Goals are a funny thing. It’s helpful having a challenge, something to reach for, to give you a direction beyond mediocrity, but it’s discouraging and motivation-killing to fail repeatedly at something you’ve committed to. A lot of the challenge of setting goals has historically been self-awareness and pedagogical wisdom: you need both to consistently set goals that will calibrate a productive struggle, so that you’re neither bored nor doomed.
Trouble is, that’s a big ask–and a separate skill all in and of itself. But it doesn’t need to be!
Different goals for different purposes, all in the same time block
The aims here are to:
- get a rhythm of successes, and
- to have something to strive for.
Lumping those into the same goal is obvious, but unnecessary. For a given time block or work cycle, be it a Pomodoro, a year, a sprint, or between now and your next meeting, try splitting your single aim into Baseline and Stretch goals.
Baseline: an easily-achievable goal that allows you to declare Victory.
I find aiming for something that’ll take about a quarter of the time block I’m working with is a good fit.
> Did you set aside 25 minutes to read a chapter? Set your baseline for getting through the first two or three pages. Are you trying to go from zero to $100/month of recurring revenue on a personal project this quarter? Your baseline goal might be to get five subscriptions.
The crucial element of the baseline goal is that there’s a no-to-low chance of your missing it. Even if you’re not in love with getting “merely” that much done in a given time block, knowing that you’re setting a goal and hitting it is the whole point. It builds momentum and mitigates that sense of failing.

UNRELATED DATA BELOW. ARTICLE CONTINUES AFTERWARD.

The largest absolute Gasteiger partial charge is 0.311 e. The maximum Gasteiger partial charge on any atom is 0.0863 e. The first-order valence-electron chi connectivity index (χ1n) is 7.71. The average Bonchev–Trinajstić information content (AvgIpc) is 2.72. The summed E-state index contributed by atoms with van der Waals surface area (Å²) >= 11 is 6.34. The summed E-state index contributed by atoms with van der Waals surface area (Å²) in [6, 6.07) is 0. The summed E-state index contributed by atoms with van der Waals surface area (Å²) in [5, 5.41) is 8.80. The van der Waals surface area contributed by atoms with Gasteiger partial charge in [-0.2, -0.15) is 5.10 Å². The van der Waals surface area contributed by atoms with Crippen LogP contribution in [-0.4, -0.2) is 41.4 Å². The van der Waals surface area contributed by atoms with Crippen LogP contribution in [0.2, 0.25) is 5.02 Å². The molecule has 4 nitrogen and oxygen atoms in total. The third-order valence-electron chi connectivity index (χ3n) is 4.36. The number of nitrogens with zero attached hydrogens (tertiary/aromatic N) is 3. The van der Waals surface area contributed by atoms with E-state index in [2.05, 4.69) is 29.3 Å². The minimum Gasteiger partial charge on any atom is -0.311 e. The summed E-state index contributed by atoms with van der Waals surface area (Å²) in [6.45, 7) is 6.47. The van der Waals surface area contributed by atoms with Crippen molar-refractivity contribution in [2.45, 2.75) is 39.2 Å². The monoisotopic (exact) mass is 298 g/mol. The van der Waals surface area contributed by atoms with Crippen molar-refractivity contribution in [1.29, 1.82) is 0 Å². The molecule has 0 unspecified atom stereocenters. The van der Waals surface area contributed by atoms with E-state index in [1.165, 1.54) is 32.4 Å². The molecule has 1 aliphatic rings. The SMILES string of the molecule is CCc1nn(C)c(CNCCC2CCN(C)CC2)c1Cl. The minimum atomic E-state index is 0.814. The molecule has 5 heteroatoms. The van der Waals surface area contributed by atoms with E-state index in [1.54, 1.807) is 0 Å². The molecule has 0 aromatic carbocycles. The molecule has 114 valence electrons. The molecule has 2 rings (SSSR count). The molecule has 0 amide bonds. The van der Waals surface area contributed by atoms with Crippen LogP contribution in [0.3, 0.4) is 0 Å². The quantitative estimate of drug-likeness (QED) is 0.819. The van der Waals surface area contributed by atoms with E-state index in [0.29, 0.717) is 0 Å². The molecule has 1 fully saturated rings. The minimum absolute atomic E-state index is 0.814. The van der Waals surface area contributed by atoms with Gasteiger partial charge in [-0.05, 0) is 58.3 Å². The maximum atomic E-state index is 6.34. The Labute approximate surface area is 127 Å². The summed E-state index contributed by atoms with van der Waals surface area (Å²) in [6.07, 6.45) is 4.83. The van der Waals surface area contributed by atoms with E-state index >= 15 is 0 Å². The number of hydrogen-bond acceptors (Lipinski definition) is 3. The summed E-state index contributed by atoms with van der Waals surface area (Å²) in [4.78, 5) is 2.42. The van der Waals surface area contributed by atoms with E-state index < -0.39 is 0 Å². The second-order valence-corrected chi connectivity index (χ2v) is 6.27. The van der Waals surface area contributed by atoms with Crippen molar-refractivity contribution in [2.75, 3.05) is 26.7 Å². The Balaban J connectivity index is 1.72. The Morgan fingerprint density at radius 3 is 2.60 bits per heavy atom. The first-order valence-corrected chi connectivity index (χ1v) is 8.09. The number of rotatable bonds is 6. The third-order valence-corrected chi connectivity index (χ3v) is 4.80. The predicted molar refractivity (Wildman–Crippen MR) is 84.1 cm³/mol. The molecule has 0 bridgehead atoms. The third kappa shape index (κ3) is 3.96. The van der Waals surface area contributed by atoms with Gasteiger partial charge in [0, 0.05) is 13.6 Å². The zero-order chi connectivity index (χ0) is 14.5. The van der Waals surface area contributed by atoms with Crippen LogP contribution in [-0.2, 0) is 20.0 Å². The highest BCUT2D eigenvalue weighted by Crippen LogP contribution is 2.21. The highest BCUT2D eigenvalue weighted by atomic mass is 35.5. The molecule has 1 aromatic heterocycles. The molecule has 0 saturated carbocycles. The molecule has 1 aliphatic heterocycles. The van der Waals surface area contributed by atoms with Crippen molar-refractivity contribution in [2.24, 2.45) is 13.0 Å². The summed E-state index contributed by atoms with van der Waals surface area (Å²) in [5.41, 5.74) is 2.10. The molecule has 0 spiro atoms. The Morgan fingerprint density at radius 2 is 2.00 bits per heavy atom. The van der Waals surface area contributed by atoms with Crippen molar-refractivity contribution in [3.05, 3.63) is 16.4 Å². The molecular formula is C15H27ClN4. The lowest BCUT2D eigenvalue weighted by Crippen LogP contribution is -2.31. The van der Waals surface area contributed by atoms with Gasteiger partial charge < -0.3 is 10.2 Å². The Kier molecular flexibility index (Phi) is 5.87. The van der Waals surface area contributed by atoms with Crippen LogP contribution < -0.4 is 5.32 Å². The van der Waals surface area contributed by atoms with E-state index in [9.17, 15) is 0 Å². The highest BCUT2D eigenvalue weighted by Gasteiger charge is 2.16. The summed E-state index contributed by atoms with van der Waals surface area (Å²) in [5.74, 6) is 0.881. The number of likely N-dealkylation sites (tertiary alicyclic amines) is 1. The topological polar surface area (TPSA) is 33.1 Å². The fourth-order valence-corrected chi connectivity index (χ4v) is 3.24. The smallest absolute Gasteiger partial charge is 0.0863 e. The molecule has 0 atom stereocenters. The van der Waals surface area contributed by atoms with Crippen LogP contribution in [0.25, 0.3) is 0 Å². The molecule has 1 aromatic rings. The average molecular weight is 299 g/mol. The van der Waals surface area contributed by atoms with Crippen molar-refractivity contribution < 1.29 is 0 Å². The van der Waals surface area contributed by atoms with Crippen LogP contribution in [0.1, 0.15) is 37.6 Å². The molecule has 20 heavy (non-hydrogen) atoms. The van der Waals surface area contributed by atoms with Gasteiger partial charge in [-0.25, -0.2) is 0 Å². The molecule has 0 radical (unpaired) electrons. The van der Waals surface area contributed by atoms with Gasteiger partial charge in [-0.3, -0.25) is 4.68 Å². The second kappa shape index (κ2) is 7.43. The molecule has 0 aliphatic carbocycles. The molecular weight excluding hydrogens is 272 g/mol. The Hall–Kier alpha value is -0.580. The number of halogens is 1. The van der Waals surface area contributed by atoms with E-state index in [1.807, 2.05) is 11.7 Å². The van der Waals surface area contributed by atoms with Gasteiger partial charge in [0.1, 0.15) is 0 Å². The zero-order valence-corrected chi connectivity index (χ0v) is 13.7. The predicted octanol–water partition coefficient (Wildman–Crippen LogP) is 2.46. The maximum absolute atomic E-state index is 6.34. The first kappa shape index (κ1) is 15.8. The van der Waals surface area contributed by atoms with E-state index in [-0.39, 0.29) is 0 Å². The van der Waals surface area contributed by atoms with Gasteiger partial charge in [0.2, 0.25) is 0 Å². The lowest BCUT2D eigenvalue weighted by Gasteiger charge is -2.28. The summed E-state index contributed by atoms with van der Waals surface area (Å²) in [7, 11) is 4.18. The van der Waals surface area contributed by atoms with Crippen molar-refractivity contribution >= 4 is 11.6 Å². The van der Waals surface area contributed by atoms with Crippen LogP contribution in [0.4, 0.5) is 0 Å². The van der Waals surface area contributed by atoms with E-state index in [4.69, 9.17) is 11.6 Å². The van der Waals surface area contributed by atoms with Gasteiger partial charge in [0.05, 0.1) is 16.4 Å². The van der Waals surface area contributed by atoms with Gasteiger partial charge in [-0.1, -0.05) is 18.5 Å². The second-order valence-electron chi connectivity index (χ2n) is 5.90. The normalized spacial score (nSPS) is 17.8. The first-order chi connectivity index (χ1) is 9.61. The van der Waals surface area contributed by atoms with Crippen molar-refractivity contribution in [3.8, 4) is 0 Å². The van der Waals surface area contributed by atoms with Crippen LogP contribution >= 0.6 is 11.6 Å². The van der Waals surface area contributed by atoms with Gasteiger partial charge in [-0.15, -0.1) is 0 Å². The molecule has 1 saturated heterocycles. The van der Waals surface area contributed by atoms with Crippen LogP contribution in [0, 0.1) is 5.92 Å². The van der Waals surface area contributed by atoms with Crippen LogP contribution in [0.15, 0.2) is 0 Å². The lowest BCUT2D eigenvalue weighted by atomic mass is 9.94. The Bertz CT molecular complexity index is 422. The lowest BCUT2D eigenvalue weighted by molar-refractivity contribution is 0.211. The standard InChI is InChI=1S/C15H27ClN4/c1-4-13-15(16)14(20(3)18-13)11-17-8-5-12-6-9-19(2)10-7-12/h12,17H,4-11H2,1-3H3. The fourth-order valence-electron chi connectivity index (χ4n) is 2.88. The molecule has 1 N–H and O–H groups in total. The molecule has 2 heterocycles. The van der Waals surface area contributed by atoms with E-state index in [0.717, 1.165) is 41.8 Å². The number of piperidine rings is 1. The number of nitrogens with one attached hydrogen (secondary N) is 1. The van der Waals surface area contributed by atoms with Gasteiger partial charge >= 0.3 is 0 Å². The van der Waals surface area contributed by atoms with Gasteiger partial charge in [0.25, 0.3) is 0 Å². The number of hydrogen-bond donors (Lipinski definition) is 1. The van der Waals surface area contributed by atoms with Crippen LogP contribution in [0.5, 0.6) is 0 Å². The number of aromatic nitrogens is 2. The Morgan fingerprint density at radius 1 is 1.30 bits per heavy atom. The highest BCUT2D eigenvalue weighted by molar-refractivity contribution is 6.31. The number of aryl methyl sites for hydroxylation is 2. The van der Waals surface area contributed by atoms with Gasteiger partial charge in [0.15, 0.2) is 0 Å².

Stretch: a goal that you’ll be excited if you hit.
Here’s where you give yourself a challenge. As best you can, pick a goal for the same work block as that baseline goal that you’d be really pleased to hit–not necessarily surprised, but enough of a stretch that you won’t be disappointed if you miss it. Over time, I’ve found I like to aim for about a 70% hit rate for my own stretch goals; you may find a different proportion is the right balance for you.
The thing is, you don’t even need to worry about your stretch goal when you get to work. If you don’t hit it, you haven’t failed. But it’s awesome if you hit it!
How big a time block should you use for all this?
I mean, really, all of them. That said, a handy thing about using baseline and stretch goal framing for unit-sized work cycles (a Pomodoro, a segment of a focus block, whatever works for you) is that you can pretty quickly calibrate your goal framing for future cycles. Setting a baseline and stretch goal for the next 25 minutes four times in two hours gives you a lot of opportunity to reflect in the middle of your workstream, and can give you the sensation of tangible progress just as often.
Oh hey, this is actually pretty enabling!
Yeah, it is! As you grow more comfortable with goal-splitting like this on an individual basis, you’ll find it maddening to do anything else. I love taking this framework to teams that work with time-boxed frames, like sprints or spikes, and helping define what we can consider sufficient and what we can consider awesome as different things.
Give it a shot!
Next time you’re getting ready to sit down for a block of focused work, take a minute first to sketch a conservative baseline goal and a fist-pumpingly awesome stretch goal. When you’re done with your time block, reflect and see if hitting that baseline helped, and if having something further to reach for kept you from puttering out after hitting that first goal.
You might just find yourself addicted–and saved from the stress of having to perfectly calibrate goals on work you haven’t even started yet.